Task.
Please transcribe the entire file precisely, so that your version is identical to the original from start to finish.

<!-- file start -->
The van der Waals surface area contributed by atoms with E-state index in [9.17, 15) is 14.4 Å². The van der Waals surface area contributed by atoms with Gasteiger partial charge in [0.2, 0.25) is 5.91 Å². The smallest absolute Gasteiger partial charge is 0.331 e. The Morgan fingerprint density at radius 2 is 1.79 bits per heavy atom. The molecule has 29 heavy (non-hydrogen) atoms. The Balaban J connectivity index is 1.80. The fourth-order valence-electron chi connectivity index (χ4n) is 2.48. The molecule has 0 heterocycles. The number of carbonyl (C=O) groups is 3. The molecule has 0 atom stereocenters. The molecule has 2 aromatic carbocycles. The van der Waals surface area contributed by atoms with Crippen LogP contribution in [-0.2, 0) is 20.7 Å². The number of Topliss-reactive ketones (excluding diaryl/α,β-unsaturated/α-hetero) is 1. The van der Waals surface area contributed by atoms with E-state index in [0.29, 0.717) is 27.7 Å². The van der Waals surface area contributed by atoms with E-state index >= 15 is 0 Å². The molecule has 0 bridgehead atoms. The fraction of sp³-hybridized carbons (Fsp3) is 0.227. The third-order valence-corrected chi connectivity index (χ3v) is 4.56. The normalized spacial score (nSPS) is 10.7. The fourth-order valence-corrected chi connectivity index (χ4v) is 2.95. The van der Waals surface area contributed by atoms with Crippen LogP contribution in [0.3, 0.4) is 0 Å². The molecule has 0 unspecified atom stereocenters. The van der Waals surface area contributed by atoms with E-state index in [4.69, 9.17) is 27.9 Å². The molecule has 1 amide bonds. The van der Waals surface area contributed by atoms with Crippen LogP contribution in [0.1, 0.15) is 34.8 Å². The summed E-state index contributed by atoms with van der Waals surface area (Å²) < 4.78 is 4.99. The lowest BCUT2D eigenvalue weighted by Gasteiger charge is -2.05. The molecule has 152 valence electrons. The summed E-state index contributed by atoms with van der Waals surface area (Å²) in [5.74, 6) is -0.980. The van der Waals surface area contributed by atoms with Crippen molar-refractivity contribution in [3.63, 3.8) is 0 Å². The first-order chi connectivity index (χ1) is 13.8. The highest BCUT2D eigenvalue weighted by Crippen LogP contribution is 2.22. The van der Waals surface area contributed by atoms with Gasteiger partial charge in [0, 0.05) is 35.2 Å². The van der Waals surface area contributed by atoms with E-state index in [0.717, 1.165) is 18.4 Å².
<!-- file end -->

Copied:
The van der Waals surface area contributed by atoms with E-state index in [9.17, 15) is 14.4 Å². The van der Waals surface area contributed by atoms with Gasteiger partial charge in [0.2, 0.25) is 5.91 Å². The smallest absolute Gasteiger partial charge is 0.331 e. The Morgan fingerprint density at radius 2 is 1.79 bits per heavy atom. The molecule has 29 heavy (non-hydrogen) atoms. The Balaban J connectivity index is 1.80. The fourth-order valence-electron chi connectivity index (χ4n) is 2.48. The molecule has 0 heterocycles. The number of carbonyl (C=O) groups is 3. The molecule has 0 atom stereocenters. The molecule has 2 aromatic carbocycles. The van der Waals surface area contributed by atoms with Crippen LogP contribution in [-0.2, 0) is 20.7 Å². The number of Topliss-reactive ketones (excluding diaryl/α,β-unsaturated/α-hetero) is 1. The van der Waals surface area contributed by atoms with E-state index in [0.29, 0.717) is 27.7 Å². The van der Waals surface area contributed by atoms with E-state index >= 15 is 0 Å². The molecule has 0 bridgehead atoms. The fraction of sp³-hybridized carbons (Fsp3) is 0.227. The third-order valence-corrected chi connectivity index (χ3v) is 4.56. The normalized spacial score (nSPS) is 10.7. The fourth-order valence-corrected chi connectivity index (χ4v) is 2.95. The van der Waals surface area contributed by atoms with Crippen LogP contribution in [0.3, 0.4) is 0 Å². The molecule has 0 unspecified atom stereocenters. The van der Waals surface area contributed by atoms with E-state index in [4.69, 9.17) is 27.9 Å². The molecule has 1 amide bonds. The van der Waals surface area contributed by atoms with Crippen LogP contribution in [0.1, 0.15) is 34.8 Å². The summed E-state index contributed by atoms with van der Waals surface area (Å²) < 4.78 is 4.99. The lowest BCUT2D eigenvalue weighted by Gasteiger charge is -2.05. The molecule has 152 valence electrons. The summed E-state index contributed by atoms with van der Waals surface area (Å²) in [5.74, 6) is -0.980. The van der Waals surface area contributed by atoms with Crippen molar-refractivity contribution in [3.63, 3.8) is 0 Å². The first-order chi connectivity index (χ1) is 13.8. The highest BCUT2D eigenvalue weighted by Crippen LogP contribution is 2.22. The van der Waals surface area contributed by atoms with Gasteiger partial charge in [0, 0.05) is 35.2 Å². The van der Waals surface area contributed by atoms with E-state index in [0.717, 1.165) is 18.4 Å².